Sunday, November 13, 2011

Fine Art Exhibition , “Faces of War” Nov 1 to Nov 19, 2011, Artists: Linda Finn OSA and Lillian Michiko Blakey OSA at the Aurora Cultural Centre

The  collaboration of Linda Finn and Lillian Michiko Blakey for their recent exhibition , Faces of War  at the Aurora Cultural Centre has resulted in a deeply personal and moving mixed media exhibition that gives us two women’s views of war.  It has been a privilege to work with artists of this calibre on such a thought provoking exhibition.   As part of this exhibition the audience is invited to place a crane on the Global Tree for Peace or write a note in memory of a loved one. The audience can also read some of the amazing stories in the  installation piece, A Case for War?  When Linda Finn’s art show, War Letters Project was on exhibition at Gore Bay last month , A Writers' Group on Manitoulin Island met to look at the work, talk about it and do some writing in response.   Linda has invited York Region writers to do the same.
 Creating art for a large, sensitive exhibition is a courageous journey because the artists never know what the reaction will be to their stories.   This kind of sharing invites sensitivity from the viewer.   As we are all aware, great art  speaks to our soul in an intimate way.  There are many powerful pieces  in this exhibition telling each artist family stories and reflecting their personal insights on war.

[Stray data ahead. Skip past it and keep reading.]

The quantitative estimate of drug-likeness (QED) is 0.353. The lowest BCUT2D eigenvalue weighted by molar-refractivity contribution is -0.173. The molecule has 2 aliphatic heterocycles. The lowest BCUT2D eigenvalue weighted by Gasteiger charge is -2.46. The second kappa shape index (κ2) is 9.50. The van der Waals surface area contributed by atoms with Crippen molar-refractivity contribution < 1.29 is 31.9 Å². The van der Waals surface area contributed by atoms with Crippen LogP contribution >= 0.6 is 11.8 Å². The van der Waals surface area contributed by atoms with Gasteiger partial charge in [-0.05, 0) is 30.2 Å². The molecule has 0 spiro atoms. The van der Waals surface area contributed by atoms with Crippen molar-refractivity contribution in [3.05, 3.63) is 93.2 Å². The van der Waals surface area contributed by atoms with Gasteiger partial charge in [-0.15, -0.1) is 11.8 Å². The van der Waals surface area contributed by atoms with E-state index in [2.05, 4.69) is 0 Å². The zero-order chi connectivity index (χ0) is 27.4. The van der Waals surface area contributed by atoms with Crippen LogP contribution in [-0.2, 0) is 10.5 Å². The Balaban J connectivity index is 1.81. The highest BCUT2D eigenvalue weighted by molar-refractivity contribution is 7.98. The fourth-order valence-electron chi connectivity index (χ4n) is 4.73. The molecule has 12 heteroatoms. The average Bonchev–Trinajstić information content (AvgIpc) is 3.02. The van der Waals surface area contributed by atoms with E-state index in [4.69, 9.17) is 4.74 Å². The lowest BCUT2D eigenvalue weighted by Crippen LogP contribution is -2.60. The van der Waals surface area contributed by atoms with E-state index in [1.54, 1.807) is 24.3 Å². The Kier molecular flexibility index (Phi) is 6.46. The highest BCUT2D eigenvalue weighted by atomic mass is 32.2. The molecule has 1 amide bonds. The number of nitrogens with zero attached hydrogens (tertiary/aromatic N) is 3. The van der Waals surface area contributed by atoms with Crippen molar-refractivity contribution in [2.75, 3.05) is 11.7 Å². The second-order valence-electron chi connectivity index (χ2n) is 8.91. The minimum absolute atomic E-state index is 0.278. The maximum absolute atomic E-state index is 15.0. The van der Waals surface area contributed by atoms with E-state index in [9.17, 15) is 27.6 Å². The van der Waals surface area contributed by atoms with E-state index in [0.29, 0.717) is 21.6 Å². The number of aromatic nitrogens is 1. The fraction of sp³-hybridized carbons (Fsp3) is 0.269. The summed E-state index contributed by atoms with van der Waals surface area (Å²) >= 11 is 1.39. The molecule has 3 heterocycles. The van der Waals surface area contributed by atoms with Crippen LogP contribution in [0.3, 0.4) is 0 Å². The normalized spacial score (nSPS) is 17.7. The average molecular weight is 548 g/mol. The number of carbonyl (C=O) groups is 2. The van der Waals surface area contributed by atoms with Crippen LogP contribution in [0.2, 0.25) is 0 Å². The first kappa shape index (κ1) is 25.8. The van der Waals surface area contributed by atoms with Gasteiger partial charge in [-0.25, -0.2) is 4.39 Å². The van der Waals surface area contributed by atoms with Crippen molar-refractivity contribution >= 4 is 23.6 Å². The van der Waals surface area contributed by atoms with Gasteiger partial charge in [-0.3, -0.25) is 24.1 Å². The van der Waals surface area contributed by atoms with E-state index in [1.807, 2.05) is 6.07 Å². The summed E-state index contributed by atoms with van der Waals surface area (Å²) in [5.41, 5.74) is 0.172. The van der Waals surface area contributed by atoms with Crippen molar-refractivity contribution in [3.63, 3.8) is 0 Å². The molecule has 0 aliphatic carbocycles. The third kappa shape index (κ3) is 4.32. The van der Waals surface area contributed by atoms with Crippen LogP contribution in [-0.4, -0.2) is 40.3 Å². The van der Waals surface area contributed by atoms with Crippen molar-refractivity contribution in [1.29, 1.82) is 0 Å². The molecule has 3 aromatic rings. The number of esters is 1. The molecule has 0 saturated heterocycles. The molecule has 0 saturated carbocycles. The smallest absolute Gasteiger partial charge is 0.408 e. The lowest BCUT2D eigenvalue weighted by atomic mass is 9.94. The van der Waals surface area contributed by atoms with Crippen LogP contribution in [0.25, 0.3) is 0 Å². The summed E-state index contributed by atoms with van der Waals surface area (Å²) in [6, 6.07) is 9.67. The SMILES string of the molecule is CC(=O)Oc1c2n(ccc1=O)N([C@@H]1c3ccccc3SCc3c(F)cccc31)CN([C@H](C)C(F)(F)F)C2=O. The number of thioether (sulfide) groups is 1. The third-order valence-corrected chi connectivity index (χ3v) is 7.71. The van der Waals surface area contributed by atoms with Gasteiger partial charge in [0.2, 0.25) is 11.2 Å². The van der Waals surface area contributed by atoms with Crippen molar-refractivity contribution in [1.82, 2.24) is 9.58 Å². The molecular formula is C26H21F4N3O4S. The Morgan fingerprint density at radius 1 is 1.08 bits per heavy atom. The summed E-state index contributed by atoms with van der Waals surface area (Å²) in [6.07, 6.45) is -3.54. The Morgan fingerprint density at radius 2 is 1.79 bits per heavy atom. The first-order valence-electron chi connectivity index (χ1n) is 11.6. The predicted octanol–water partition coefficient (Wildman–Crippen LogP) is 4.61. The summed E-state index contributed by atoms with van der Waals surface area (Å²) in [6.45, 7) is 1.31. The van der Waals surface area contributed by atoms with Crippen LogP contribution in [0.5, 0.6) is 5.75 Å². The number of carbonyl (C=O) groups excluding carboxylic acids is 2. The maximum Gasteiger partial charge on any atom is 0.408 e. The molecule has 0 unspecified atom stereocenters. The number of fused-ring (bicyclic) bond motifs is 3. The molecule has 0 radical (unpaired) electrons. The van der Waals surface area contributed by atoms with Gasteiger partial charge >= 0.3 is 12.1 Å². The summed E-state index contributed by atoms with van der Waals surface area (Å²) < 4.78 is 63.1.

One piece is the TWO-SIDED ACCORDION BOOK  “In My House” by Lillian Michiko Blakey. This is the Story of two little girls, who were neighbours in Vancouver and best friends.  Each one asks her mother the same questions about why Michiko’s family had to leave.  On one side, we have “Michiko’s Story” and on the other side is “Susan’s Story”.  If the pictures are lifted up, there are factual accounts of the events from the perspective of the children. 
An altered book by Linda Finn, “The Mixing Bowl” created through acrylic and collage from a 1916 recipe book contains sensitive insights and quotes and it really is a fascinating read as well as a unique art piece.
Their collaborative sculptural book tells each artists view of their family experience. On one side you have, Who wrote the Law  and on the other side  of the book are Letters from Japan.   It is a testimonial and reminder that through the power of art “we will not forget.”  
The quality of this exhibition is a result of the years each artist has spent dedicated to developing their skills and both award winning artists are recognized nationally for the contributions they have made to contemporary Canadian fine art. 

I would highly recommend this exhibit to all.  “ Faces of War”  continues until Nov 19th at the Aurora Cultural Centre  
Gallery Hours are Tuesday to Saturday from 1:00 pm to 4:00 pm or by appointment.

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